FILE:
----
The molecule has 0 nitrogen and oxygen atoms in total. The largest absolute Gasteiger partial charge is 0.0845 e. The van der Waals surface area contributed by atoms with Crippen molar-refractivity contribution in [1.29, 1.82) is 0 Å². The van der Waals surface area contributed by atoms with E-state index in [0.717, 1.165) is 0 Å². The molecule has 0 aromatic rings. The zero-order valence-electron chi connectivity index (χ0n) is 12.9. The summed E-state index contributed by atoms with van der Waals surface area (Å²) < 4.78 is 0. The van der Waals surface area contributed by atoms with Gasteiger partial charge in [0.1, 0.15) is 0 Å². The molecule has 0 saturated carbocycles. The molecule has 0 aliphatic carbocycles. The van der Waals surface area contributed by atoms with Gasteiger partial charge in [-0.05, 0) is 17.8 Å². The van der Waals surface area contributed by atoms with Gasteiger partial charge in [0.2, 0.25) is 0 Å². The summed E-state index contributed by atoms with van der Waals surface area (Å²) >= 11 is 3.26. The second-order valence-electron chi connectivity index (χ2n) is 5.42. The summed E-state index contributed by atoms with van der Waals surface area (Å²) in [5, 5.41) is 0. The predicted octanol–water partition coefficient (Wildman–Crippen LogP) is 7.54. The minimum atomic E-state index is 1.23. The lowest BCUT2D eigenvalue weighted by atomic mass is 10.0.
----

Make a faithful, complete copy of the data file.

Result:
The molecule has 0 nitrogen and oxygen atoms in total. The largest absolute Gasteiger partial charge is 0.0845 e. The van der Waals surface area contributed by atoms with Crippen molar-refractivity contribution in [1.29, 1.82) is 0 Å². The van der Waals surface area contributed by atoms with E-state index in [0.717, 1.165) is 0 Å². The molecule has 0 aromatic rings. The zero-order valence-electron chi connectivity index (χ0n) is 12.9. The summed E-state index contributed by atoms with van der Waals surface area (Å²) < 4.78 is 0. The van der Waals surface area contributed by atoms with Gasteiger partial charge in [0.1, 0.15) is 0 Å². The molecule has 0 saturated carbocycles. The molecule has 0 aliphatic carbocycles. The van der Waals surface area contributed by atoms with Gasteiger partial charge in [-0.05, 0) is 17.8 Å². The van der Waals surface area contributed by atoms with Gasteiger partial charge in [0.2, 0.25) is 0 Å². The summed E-state index contributed by atoms with van der Waals surface area (Å²) >= 11 is 3.26. The second-order valence-electron chi connectivity index (χ2n) is 5.42. The summed E-state index contributed by atoms with van der Waals surface area (Å²) in [5, 5.41) is 0. The predicted octanol–water partition coefficient (Wildman–Crippen LogP) is 7.54. The minimum atomic E-state index is 1.23. The lowest BCUT2D eigenvalue weighted by atomic mass is 10.0.